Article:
Probst further added on the future of the CIO role, “I could see where some clinicians will become CIOs. But equally, the new CIO might be someone deeply involved at Google or Amazon or Microsoft. I don’t think it’s unique to clinicians; it’s more unique to understanding the platforms. And it will require an understanding of how we build and use systems. So there will be physicians who will take on that role, but also some non-clinicians. And the legacy CIOs in healthcare like me, who’ve been in it for 30-plus years now—that core technical skill set is not going to be as valued as it once was.”

Health Information Exchange

HIEs Increasingly Connecting With Community, Social Service Organizations, Survey Finds

Community health information exchanges (HIEs) are increasingly reporting connections with community and social service organizations and are moving significant volumes of data, according to the results of the first annual survey of HIEs by the Strategic Health Information Exchange Collaborative (SHIEC).

They survey respondents included 81 percent of SHIEC members, a group consisting of nearly 80 HIEs across the U.S. and more than 100 other strategic business and technical members. Recently, SHIEC announced that 92 percent of the U.S. population is served by HIEs across the nation that are members of SHIEC.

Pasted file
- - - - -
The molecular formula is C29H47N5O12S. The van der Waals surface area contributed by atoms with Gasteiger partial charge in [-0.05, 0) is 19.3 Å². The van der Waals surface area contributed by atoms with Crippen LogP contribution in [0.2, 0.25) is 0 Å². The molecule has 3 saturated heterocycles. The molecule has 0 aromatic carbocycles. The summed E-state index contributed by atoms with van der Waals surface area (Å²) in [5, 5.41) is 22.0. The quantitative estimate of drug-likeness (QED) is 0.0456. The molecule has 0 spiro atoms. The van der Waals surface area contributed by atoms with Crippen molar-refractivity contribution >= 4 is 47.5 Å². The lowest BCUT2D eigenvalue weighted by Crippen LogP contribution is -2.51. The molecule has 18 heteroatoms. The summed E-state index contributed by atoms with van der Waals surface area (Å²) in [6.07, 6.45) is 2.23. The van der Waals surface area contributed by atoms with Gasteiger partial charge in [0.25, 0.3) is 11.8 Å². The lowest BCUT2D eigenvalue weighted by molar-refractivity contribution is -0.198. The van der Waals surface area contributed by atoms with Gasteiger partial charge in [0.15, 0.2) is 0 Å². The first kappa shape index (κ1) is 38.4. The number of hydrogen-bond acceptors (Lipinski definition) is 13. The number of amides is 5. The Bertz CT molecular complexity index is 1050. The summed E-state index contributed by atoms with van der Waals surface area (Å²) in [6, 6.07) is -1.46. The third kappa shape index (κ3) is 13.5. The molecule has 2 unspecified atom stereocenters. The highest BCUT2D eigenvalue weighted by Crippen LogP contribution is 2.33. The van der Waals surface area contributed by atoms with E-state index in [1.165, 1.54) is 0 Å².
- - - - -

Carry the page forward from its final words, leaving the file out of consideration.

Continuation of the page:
Nearly all responding HIEs have partnered with one or more of the following community and social service organizations: correctional health, social service agencies, drug and alcohol treatment programs, first responders, school nurses or blood banks.

The responding SHIEC HIEs are exchanging 3.3 billion messages annually and delivering 453 million alerts of admissions, discharges and transfers (ADTs) to HIE participants to improve coordination of care, including nationwide HIE-to-HIE alerts through the Patient Centered Data Home (PCDH) initiative. In 2016, SHIEC member HIE’s came together to connect the nation through the Patient Centered Data Home Model, aiming to enable near-real time alerting about important clinical events.

Further regarding HIEs’ connection to whole communities and unique partners, 72 percent of SHIEC HIEs are partnering with first responders, 70 percent with correctional health facilities, and 58 percent each with social service agencies, drug and alcohol treatment programs, and dialysis centers, respectively.

Meanwhile, 66 percent of HIEs provide alerting and monitoring reports, 63 percent provide public health reports, while 44 percent provide electronic clinical quality measures and frequent flyer reporting, respectively. Just 27 percent of HIEs provide opiate monitoring, according to the survey results.

“The survey results demonstrate real progress for the SHIEC community,” according to Kelly Hoover Thompson, CEO of SHIEC. “These results not only demonstrate tangible progress toward interoperability in the sheer volume of alerts and transactions, they also underscore the value of the SHIEC community in supporting and gathering data from community and social service organizations that advance care for the whole patient,” Thompson said.